A spokesman for the Fair Work Ombudsman (FWO) has confirmed that it is undertaking an investigation into fast-food chain Grill’d, which has previously attracted scrutiny for allegedly underpaying its staff.
Some former Grill’d employees also claim that it is using a compulsory retail and hospitality industry training program to legally pay wages that are below the award rate. Grill’d has received more than $7 million in government subsidies for the training program. From News.com.au:
Hamburger chain Grill’d has received more than $7 million in taxpayer subsidies for an apprenticeship program that has been criticised as a deliberate scheme to underpay young staff…
Grill’d, which has previously come under fire for allegedly underpaying workers, requires new employees to undertake compulsory retail and hospitality training programs.
In exchange for being paid as little as $14.50 an hour — $1.50 less than the award wage — young workers receive a certificate through vocational education provider Sarina Russo…
Critics, including one former staffer who completed the program, say the training is simply an excuse to legally pay young workers below award wages while receiving generous government handouts, a claim Grill’d “strongly” denies.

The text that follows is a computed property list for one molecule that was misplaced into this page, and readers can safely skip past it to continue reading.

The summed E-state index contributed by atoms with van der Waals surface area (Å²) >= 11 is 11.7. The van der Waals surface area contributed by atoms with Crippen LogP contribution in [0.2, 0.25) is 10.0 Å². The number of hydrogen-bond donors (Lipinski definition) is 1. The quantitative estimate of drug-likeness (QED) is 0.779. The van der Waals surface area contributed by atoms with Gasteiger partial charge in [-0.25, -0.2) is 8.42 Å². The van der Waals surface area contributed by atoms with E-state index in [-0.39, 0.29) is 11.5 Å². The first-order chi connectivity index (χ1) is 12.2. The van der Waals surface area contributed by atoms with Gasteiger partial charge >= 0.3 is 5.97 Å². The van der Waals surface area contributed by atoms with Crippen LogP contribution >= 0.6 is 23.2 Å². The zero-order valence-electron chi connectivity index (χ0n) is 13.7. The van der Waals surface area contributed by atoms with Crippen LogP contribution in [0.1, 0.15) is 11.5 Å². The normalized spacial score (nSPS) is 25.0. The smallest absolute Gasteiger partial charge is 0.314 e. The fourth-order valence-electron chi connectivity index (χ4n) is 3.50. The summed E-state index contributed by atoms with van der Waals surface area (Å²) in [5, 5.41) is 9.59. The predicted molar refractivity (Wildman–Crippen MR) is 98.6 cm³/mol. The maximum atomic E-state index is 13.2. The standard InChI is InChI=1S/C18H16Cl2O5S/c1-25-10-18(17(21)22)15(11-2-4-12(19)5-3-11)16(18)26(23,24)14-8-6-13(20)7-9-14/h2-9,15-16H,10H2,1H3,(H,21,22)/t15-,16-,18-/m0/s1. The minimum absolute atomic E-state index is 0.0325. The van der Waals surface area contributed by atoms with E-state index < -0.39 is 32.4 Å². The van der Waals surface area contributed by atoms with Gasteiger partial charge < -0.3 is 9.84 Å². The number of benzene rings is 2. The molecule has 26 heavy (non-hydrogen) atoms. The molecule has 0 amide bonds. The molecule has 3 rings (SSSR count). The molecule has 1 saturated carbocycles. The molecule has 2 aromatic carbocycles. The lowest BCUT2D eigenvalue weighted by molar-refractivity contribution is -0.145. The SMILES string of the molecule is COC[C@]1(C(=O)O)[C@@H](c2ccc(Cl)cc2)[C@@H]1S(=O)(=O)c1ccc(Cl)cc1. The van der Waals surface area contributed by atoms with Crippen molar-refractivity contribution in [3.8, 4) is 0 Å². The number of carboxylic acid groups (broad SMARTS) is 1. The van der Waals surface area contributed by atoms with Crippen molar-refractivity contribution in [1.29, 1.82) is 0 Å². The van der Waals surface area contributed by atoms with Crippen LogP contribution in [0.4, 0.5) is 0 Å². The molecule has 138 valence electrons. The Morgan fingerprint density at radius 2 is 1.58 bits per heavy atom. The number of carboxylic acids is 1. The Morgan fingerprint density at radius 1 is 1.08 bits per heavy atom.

“(The training) was really, really easy — literally like four hours’ work — (but) it took me almost two years to get it completed,” the former Grill’d employee told news.com.au…
In total, she estimates she lost out on about $4300 compared to what she would have made as a non-trainee. Had she completed the traineeship within a year as Grill’d had told her, she would have been about $2000 worse off…
She claimed the training program was a stalling tactic to pay her less…
The mother said the scheme was “corporate welfare”…
These types of corporate welfare are a linchpin of the Coalition Government.
In 2017, the Coalition controversially announced that it would expand its $750 million Youth-Jobs PaTH program – to prepare, trial and ultimately hire young Australians – into the retail sector, which garnered a strong push-back from the union movement, Labor and The Greens.
Shortly afterwards, the Australian Hotels Association also lined up to tap 10,000 internships over four years despite reports that only 200 young people had gotten jobs in the first four months of the Youth-Jobs PaTH program.
Let’s be honest, these types of schemes were never an employment policy, but rather industry subsidies in disguise.
Consider them from an employer’s perspective. Why would an employer hire a young worker at standard award rates when they can effectively get paid by the government to take on an intern or a trainee?
These programs are unlikely to generate extra employment and merely represent a gift to corporate Australia courtesy of the taxpayer.
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